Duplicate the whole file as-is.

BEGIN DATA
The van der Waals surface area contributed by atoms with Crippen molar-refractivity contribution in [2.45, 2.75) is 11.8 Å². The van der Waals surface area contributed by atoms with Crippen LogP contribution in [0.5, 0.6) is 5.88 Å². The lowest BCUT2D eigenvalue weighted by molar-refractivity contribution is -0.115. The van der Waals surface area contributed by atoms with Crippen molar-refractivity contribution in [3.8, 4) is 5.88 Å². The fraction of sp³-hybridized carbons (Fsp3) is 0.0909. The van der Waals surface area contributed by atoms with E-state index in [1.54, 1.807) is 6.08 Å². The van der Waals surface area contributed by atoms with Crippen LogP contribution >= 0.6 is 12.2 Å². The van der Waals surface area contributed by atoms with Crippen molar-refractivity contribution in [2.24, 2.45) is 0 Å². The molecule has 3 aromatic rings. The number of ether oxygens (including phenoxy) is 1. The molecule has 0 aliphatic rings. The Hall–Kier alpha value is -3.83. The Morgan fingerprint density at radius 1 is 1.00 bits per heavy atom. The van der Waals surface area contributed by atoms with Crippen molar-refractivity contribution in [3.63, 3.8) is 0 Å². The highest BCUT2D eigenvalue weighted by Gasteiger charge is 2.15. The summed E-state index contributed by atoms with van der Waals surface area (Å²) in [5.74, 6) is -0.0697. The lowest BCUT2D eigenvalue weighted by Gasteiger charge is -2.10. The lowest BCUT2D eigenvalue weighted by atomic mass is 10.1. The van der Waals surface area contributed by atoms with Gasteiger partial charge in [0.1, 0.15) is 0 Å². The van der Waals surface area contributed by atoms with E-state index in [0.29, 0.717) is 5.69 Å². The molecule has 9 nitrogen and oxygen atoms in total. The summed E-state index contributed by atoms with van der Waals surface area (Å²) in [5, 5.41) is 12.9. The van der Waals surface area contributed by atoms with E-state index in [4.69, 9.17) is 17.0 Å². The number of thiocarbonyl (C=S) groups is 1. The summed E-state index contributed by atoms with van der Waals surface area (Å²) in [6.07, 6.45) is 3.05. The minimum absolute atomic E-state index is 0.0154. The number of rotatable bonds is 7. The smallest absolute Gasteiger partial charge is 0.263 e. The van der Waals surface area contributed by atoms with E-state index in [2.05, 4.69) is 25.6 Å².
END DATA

The van der Waals surface area contributed by atoms with Crippen molar-refractivity contribution in [2.45, 2.75) is 11.8 Å². The van der Waals surface area contributed by atoms with Crippen LogP contribution in [0.5, 0.6) is 5.88 Å². The lowest BCUT2D eigenvalue weighted by molar-refractivity contribution is -0.115. The van der Waals surface area contributed by atoms with Crippen molar-refractivity contribution in [3.8, 4) is 5.88 Å². The fraction of sp³-hybridized carbons (Fsp3) is 0.0909. The van der Waals surface area contributed by atoms with E-state index in [1.54, 1.807) is 6.08 Å². The van der Waals surface area contributed by atoms with Crippen LogP contribution >= 0.6 is 12.2 Å². The van der Waals surface area contributed by atoms with Crippen molar-refractivity contribution in [2.24, 2.45) is 0 Å². The molecule has 3 aromatic rings. The number of ether oxygens (including phenoxy) is 1. The molecule has 0 aliphatic rings. The Hall–Kier alpha value is -3.83. The Morgan fingerprint density at radius 1 is 1.00 bits per heavy atom. The van der Waals surface area contributed by atoms with Crippen molar-refractivity contribution in [3.63, 3.8) is 0 Å². The highest BCUT2D eigenvalue weighted by Gasteiger charge is 2.15. The summed E-state index contributed by atoms with van der Waals surface area (Å²) in [5.74, 6) is -0.0697. The lowest BCUT2D eigenvalue weighted by Gasteiger charge is -2.10. The lowest BCUT2D eigenvalue weighted by atomic mass is 10.1. The van der Waals surface area contributed by atoms with Gasteiger partial charge in [0.1, 0.15) is 0 Å². The van der Waals surface area contributed by atoms with E-state index in [0.29, 0.717) is 5.69 Å². The molecule has 9 nitrogen and oxygen atoms in total. The summed E-state index contributed by atoms with van der Waals surface area (Å²) in [5, 5.41) is 12.9. The van der Waals surface area contributed by atoms with E-state index in [4.69, 9.17) is 17.0 Å². The number of thiocarbonyl (C=S) groups is 1. The summed E-state index contributed by atoms with van der Waals surface area (Å²) in [6.07, 6.45) is 3.05. The minimum absolute atomic E-state index is 0.0154. The number of rotatable bonds is 7. The smallest absolute Gasteiger partial charge is 0.263 e. The van der Waals surface area contributed by atoms with E-state index in [2.05, 4.69) is 25.6 Å².